Posted May 18, 2010 at 11:29 pm | Permalink

    It would be a great shame if your excellent proposal Re CGT is torpedoed by the evening standard.

    Perhaps they don't appreciate the reasoning in your suggestion that there are long term benefits (I.E higher tax take in the long run) from having a fairer CGT tax.

    I am sure the members of the government will view the proposal in a more positive light.

    • Sam
      Posted May 19, 2010 at 10:23 pm | Permalink

      Having bought several rental properties from Taxed Income to supplement my pension , being taxed at 50% on a forced sale in the event of needing nursing home care seems totally contrary to the conservative doctrine of taking personal responsibility

  10. Brian Tomkinson
    Posted May 19, 2010 at 10:38 am | Permalink

    The media seem to have nothing better to do than speculate on what taxes are going to be increased and look for reasons to suggest that this coalition can't last after just one week. The country has an economic crisis a new government trying to deal with it and all the media can do is play silly games.

    • alan jutson
      Posted May 19, 2010 at 12:24 pm | Permalink

      Agreed

  11. JM
    Posted May 19, 2010 at 11:42 am | Permalink

    The desire of the press to find splits and departures by one or other of the Conservatives or Liberals from their manifesto at every turn demonstrates a) how juvenille the press are and b) how debased debated has become under the previous government's iron control. Remember Campbell's famous grid?

    We have become unused to political debate. Anyone who ventures an opinion not 100% in line with the party line is branded as a rebel. It is claimed that the party is split. Rubbish.

    It is a good thing that people debate and disagree. It might actually improve the quality of the legislation at the end of the day. (Perish the thought!) Ramming through legislation without debate as the last government did simply produces bad laws. If the government were to lose a vote or two would it matter? No. Life would go on.

    I hope that Cameron/Clegg will encourage full debate in Parliament of their proposals and if the government has to think again, say that it is good and healthy for democracy and acknowledge that government is not the fount of all wisdom and knowledge and that others do have informed opinions to bring to bear, which should be taken into account.

    Now there's a thought!

  12. alisonfi
    Posted May 19, 2010 at 12:41 pm | Permalink

    I voted Conservative and always have. I'd like your opinion please Mr Redwood.

    Married, mid thirties work in London, the wealth generating sector of the economy, on two very modest middle incomes most of which go on rent.

    My husband is putting in 12 hour days 7 days a week to be able to help us save for a long sought FIRST property. The deposit for a modest home first home will be at least £25k and like many others we don’t have recourse to wealthy parents. We will not benefit, from what I can tell, from any of the tax situations being discussed but are of course angrily willing to be pay our share of the tax debt Labour has bequeathed on a spending spree that we certainly didn’t benefit from one bit in the 13 years Labour were in charge. Property speculation has added nothing of value to the economy except misery for people like us. It could be argued that it ties up capital that could be invested more productively, creates no jobs, generates no wealth and most certainly has pushed up house prices for first time buyers – meanwhile buy to let landlords charge us the earth to pay off their mortgages and give them handsome capital allegedly for their ‘pensions’ if that is indeed what they are using them for. They would be better invested and encouraged to be invested elsewhere. They simply extract rents from the poorest. At one point we were on a low income and struggled to keep up with rent. If people want to engage in it then fine, but they shouldn't be rewarded with huge tax breaks which affect hard working savers like me and my husband desperate to get on the property ladder. Not while the property market is so skewed by their investments and other issues. It could be argued that tax breaks should go to entrepreneurs, people who start businesses, generate wealth and create jobs. If this continues we will be forced to take our efforts (and talents) abroad- as using Cameron’s election phrase – we cannot go on like this.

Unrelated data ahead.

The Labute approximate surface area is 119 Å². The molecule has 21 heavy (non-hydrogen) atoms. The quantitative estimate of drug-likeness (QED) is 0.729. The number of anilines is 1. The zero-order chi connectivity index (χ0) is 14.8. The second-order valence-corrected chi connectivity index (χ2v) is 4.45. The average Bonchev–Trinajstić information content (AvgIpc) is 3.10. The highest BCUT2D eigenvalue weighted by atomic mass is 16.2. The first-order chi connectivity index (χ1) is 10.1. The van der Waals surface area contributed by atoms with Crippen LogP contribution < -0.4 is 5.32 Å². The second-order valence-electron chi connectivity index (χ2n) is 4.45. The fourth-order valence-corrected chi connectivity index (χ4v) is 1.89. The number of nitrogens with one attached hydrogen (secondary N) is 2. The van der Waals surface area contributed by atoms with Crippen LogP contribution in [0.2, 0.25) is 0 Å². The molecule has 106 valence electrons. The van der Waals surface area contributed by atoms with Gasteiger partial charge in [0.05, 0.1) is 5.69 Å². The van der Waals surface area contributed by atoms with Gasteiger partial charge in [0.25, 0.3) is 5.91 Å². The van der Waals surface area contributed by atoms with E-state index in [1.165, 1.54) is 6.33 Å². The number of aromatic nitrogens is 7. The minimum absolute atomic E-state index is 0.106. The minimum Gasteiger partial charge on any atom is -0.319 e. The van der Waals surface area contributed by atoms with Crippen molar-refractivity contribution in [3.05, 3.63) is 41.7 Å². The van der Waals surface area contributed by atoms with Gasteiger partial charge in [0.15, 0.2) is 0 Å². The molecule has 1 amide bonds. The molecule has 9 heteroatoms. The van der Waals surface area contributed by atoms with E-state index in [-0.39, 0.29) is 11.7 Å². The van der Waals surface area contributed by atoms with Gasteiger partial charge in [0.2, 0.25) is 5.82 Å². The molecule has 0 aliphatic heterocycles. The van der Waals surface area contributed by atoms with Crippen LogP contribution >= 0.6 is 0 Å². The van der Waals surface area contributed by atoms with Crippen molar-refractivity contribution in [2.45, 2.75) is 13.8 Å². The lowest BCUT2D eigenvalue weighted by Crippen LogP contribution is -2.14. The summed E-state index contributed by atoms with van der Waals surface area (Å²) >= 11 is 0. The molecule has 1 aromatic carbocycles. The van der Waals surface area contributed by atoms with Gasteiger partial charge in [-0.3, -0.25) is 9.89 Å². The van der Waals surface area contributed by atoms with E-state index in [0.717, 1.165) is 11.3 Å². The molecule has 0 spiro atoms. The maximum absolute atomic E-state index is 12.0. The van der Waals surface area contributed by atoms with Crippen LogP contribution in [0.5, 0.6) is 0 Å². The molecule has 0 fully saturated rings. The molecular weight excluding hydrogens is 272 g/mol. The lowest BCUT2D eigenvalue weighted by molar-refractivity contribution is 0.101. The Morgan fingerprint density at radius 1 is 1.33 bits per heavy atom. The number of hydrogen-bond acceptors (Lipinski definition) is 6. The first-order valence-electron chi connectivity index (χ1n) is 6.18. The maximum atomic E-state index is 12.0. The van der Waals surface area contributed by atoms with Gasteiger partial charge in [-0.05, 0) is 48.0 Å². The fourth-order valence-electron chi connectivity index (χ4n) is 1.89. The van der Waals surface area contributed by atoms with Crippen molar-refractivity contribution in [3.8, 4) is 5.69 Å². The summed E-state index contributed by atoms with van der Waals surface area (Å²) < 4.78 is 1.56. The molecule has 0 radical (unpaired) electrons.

13. alan jutson
    Posted May 20, 2010 at 1:33 pm | Permalink

    John

    Good to see you on the Daily Politics show this lunchtime (20th May) being able to give your views on CGT, also good to hear you say the media needs to grow up (calling you a rebel, and asking if you were a rebel), clearly you have rattled a few cages, from the brief comments by interviewers, that perhaps you did not hear after your interview.

    In a way you were also given support by Jeffrey Archer in the studio, who also used very forceful language to tell the media and the presenters in question to back off trying to use every opportunity to attempt to drive a wedge between the coalition partners, and give them a chance to succeed.

    Let us hope the Government listens to you well thought out and commonsense proposals.

  • About John Redwood


    John Redwood won a free place at Kent College, Canterbury, and graduated from Magdalen College Oxford. He is a Distinguished fellow of All Souls, Oxford. A businessman by background, he has set up an investment management business, was both executive and non executive chairman of a quoted industrial PLC, and chaired a manufacturing company with factories in Birmingham, Chicago, India and China. He is the MP for Wokingham, first elected in 1987.